Modo 102
Issue: Volume: 28 Issue: 3 (March 2005)

Modo 102

While Luxology is a new company in the world of 3D software, many principals of the company are seasoned veterans, many of whom created NewTek’s venerable LightWave 3D. The company’s first product, Modo, is a robust, easy-to-use 3D polygonal and subdivision surface modeling program.

Modo runs on Windows 2000/XP and Mac OS X. Like any graphics application, Modo loves memory and a good OpenGL graphics card. I loaded it on an HP xw8200 Windows XP workstation, and the installation went very smoothly. Modo’s look and feel are attractive and well thought out.

Based on Catmull-Clark surfaces, Modo’s subdivision surfaces support advanced effects, such as creasing.

Modo’s interface is based on a modular design with all menus, functions, and 3D viewports existing in separate windows. These modular windows offer lots of flexibility and can be arranged in virtually any layout imaginable. In the 3D viewports, Modo has two navigation methods. The default method is similar to LightWave’s navigation, a nod to the company’s heritage. The second method mimics (Alias) Maya’s navigation method of using the ALT key in conjunction with a three-button mouse. Because I use Maya a lot, I chose the latter method. Modo has a few little navigation tricks up its sleeve, such as a way to spin a model in a viewport automatically so you can view it from all angles.

Modeling in Modo can be handled in any number of ways. I could sculpt the primitive shapes provided or build surfaces from scratch using curves or one polygon at a time. For creating symmetrical objects, such as characters, Modo offers nice mirroring tools.

Modo’s subdivision surface implementation is fast, responsive, and supports N-gons, polygons with more than four sides and a sticking point in some packages.

Editing with Modo is straightforward. Again, many of the tools are reminiscent of LightWave, but with many added features. Selecting components of an object-such as vertices, edges, and polys-is intuitive. Selecting an entire edge loop, for example, is as easy as selecting one edge and an arrow key. The software seems to have a wealth of built-in intelligence.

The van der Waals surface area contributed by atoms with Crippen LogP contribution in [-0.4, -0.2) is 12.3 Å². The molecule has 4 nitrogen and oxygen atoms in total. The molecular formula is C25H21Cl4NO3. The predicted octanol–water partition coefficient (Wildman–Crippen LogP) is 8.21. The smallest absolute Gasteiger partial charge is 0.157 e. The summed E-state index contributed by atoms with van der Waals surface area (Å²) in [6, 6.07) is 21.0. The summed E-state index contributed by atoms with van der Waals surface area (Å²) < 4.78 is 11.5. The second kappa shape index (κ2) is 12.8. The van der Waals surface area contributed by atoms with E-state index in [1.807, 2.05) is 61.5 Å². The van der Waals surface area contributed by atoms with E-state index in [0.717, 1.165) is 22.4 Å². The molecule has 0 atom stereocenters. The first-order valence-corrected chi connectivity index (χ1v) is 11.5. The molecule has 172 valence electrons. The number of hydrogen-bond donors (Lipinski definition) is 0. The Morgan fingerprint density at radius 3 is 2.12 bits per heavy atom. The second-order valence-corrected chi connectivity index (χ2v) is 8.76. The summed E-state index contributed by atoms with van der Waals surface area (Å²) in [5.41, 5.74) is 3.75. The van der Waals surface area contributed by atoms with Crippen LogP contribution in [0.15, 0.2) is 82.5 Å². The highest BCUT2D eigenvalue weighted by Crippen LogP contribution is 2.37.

One of my favorite editing features is a simple concept called an Action Center, which lets you reposition the center point of any editing command. Many times, you’re restricted to a pivot point determined by the 3D application, but Modo’s method of a user-defined pivot point is flexible. Modo offers an intuitive way to set falloffs interactively as you edit, supplying a lot of control over how the surface deforms.>

Modo has plenty of other benefits-such as the ability to extrude, slice, or bevel parts of a model- and it has a few unique tools I haven’t seen elsewhere. One is Sketch Extrude, which lets you draw the extrusion freehand while the model updates in real time. Modo has some basic texturing utilities, the most important of which is a UV editor to assign textures to a surface. Modo can model morph targets that can be exported to LightWave or Maya. Modo also keeps a command history, which can be turned into scripts and saved as custom tools. Customization is fairly easy; in fact, scripts can be written in Perl.

Modo is largely a modeling application, so you’ll need to get the models into other packages for animation and rendering. Per-haps Luxology is targeting the Maya and LightWave crowds, as these are the two main formats that Modo uses to save its data. Luxology was smart in using other vendors’ file formats with which to save its work, making it easy to add Modo into an existing Maya or LightWave pipeline.

Modo should be popular with those who use polygons and subdivision surfaces with Maya. Its robust tool kit adds a lot to Maya’s fairly basic polygonal tools. I can see Maya artists modeling polygonal models in Modo.

As for the future, Modo is just the start. Built around a 3D operating system, called Nexus, Modo can be extended into any area of 3D, including rendering and animation. I hope Luxology continues to update the software and apply its expertise to other areas. Modo was easy to learn, and, once I got the hang of it, I was modeling more efficiently than in other packages. Its broad set of tools and intuitive interface make modeling an enjoyable process. Anyone who is serious about creating polygonal and subdivision surface models should check out Modo.

George Maestri is president of Rubberbug, a Los Angeles-based animation studio specializing in character animation.

Price: $895 ($695 introductory)
Minimum System Requirements: Microsoft Windows 2000 or XP and an Intel Pentium 4 or AMD Athlon processor or Mac OS X 10.2.8 with a Macintosh G3, G4, or G5 processor; 512mb of RAM; 100mb of hard-disk space; an OpenGL-enabled graphics card; 1024x768 or greater monitor resolution; and a DVD-ROM drive.